And, for all of our survivors: We believe these types of holidays really need to just become days to focus on YOU. Days put in place to take extra care of yourself. To do things that you love; celebrate all the ways in which you are an honorable and loyal person; get together with friends or other great people that you call your family and are proud to know. You can even enjoy some cynical or light-hearted comedy! Liiiike, tell us your favorite "dad joke" - it's okay if it's got some dark humor to it, that's how so many of us heal! Just, above all else, please just take extra care of, and celebrate, YOU.

    We will be.

MORE POSTS YOU MAY FIND HELPFUL:

  
  -  Coping with Toxic/Abusive Families During the Holidays
 
-  Grounding 101: 101 Grounding Techniques
  -  Nighttime 101 and Nighttime 201Sleep Strategies for Complex PTSD
  -  Imagery 101Healing Pool and Healing Light
 -  A Message of Care This Mothers' Day

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You Did Not Shatter: A Message for Survivors with DID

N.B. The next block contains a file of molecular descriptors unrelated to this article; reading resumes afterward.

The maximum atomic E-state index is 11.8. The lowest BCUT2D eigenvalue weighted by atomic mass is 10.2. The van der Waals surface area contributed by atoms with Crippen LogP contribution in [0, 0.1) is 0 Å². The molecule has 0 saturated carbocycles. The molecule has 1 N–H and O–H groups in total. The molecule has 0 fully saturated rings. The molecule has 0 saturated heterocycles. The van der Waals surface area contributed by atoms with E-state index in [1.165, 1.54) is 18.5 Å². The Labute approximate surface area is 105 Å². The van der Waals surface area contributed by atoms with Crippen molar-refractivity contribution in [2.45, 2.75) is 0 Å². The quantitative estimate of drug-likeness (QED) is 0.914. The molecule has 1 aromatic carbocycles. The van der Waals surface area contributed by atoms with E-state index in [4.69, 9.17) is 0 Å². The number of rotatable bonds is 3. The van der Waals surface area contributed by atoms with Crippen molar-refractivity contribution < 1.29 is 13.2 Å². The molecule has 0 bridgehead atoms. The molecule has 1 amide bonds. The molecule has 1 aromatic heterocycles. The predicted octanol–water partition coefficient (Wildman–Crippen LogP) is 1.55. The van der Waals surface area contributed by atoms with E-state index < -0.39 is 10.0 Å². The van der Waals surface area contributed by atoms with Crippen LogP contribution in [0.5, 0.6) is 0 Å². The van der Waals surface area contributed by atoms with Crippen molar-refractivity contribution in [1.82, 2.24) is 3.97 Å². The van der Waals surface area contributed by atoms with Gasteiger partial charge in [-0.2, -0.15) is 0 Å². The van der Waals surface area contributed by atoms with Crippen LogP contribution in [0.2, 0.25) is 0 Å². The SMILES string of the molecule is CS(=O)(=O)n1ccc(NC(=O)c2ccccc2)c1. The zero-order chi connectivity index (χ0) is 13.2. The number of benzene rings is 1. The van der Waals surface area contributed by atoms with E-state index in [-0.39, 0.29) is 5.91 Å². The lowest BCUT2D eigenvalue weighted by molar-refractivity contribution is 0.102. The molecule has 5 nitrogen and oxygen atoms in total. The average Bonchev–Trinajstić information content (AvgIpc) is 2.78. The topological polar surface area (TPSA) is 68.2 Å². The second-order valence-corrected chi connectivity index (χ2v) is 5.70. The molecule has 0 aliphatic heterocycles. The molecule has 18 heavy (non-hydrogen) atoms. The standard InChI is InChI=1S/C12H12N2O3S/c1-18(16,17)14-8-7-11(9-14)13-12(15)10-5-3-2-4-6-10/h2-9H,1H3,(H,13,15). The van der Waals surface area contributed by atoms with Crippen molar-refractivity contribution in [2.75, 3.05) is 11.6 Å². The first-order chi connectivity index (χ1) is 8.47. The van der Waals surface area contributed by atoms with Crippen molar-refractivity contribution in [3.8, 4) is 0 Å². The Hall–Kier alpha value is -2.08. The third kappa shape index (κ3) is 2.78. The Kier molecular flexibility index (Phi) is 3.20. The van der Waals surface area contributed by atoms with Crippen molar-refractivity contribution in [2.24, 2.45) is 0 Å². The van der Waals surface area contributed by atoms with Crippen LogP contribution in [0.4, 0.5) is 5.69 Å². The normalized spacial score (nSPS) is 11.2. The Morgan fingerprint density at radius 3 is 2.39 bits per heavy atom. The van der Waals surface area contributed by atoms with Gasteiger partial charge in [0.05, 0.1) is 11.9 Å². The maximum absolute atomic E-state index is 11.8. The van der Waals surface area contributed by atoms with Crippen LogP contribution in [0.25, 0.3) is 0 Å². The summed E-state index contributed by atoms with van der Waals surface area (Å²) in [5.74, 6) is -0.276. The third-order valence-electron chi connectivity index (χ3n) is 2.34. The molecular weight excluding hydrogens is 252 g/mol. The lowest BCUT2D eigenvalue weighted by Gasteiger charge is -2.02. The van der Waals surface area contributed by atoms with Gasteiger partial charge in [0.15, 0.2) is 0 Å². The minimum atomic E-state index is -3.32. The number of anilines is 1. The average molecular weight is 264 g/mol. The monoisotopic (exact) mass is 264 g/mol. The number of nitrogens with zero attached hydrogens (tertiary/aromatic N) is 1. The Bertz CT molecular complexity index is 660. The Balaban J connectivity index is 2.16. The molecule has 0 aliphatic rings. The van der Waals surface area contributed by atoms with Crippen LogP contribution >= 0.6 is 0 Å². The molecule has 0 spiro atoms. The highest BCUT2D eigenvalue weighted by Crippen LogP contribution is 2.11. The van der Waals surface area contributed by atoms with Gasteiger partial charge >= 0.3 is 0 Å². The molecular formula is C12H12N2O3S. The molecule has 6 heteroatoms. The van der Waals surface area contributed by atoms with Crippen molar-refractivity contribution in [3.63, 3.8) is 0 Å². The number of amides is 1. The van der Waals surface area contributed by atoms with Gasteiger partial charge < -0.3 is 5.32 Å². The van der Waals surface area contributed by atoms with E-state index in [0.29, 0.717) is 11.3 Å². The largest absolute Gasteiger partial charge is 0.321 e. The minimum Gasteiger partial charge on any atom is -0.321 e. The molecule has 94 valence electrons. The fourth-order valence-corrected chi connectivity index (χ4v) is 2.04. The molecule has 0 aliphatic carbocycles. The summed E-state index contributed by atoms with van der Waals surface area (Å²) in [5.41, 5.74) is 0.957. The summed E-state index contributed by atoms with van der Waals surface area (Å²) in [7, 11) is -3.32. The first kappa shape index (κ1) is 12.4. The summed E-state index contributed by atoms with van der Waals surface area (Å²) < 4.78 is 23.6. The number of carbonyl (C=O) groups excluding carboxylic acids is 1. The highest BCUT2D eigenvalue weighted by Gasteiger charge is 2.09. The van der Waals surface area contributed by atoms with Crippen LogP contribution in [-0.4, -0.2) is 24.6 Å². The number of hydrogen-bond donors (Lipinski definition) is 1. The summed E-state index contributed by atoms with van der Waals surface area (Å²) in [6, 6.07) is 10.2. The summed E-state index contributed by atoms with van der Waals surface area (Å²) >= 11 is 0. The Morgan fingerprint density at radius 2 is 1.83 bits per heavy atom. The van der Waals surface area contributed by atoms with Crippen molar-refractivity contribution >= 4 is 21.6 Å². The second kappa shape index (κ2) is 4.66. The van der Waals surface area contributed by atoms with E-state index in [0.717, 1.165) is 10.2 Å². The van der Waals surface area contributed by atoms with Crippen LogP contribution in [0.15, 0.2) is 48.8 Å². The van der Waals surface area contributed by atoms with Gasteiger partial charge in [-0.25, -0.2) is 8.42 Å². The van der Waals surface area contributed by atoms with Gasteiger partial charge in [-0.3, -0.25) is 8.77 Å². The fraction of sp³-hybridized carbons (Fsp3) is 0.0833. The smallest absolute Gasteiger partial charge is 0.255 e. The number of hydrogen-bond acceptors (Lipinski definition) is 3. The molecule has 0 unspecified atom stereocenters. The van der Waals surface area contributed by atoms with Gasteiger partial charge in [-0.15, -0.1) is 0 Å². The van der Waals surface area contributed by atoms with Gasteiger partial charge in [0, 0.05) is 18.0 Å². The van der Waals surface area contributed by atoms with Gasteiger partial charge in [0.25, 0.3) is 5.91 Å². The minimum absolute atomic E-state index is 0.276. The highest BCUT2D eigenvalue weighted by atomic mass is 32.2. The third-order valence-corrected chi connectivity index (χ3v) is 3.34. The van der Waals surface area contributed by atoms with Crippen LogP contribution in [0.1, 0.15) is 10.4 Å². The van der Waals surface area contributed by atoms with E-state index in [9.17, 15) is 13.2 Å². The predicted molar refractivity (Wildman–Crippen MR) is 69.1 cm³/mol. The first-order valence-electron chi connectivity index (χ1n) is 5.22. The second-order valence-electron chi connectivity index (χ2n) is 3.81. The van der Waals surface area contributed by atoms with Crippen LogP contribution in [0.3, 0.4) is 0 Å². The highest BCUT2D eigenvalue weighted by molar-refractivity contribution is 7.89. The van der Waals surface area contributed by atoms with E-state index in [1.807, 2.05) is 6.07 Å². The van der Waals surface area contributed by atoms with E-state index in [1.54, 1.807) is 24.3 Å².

After an absolutely fantastic experience at this year's annual Party in the Park - and even receiving some media coverage - we spent some time reflecting on the many conversations had there and wanted to extend some extra love and thought to those with Dissociative Identity Disorder today.  And, in doing so, hopefully we'll guide the general public to a richer understanding of the condition as well!

     After talking with the media - who were absolutely wonderful, receptive, and eager to learn - it was still evident through subtle head nods and knowing laughter following our jokes that their only prior introduction to DID had not been a positive one. They were so happy to see and understand it for what it really is, to adopt an entirely new view on whom it affects, why, and what that looks like. We witness versions of this exchange everywhere we go, almost any time we educate the public.  But, another thing we find, time and time again, is how many survivors have been given inaccurate information about themselves. Many have been privy to explanations and/or analogies used to simplify or summarize the disorder to the unfamiliar, some of which have led to the internalization of some pretty harsh ideas about themselves.  Sometimes these misconceptions are even held by the most loving and helpful therapists, not just the ignorant or uneducated ones.  Because of this, we not only want to offer clarity on the subject, but more importantly, fight to help restore your belief in yourself -- to help you realize the strength of your mind, NOT the 'brokenness'.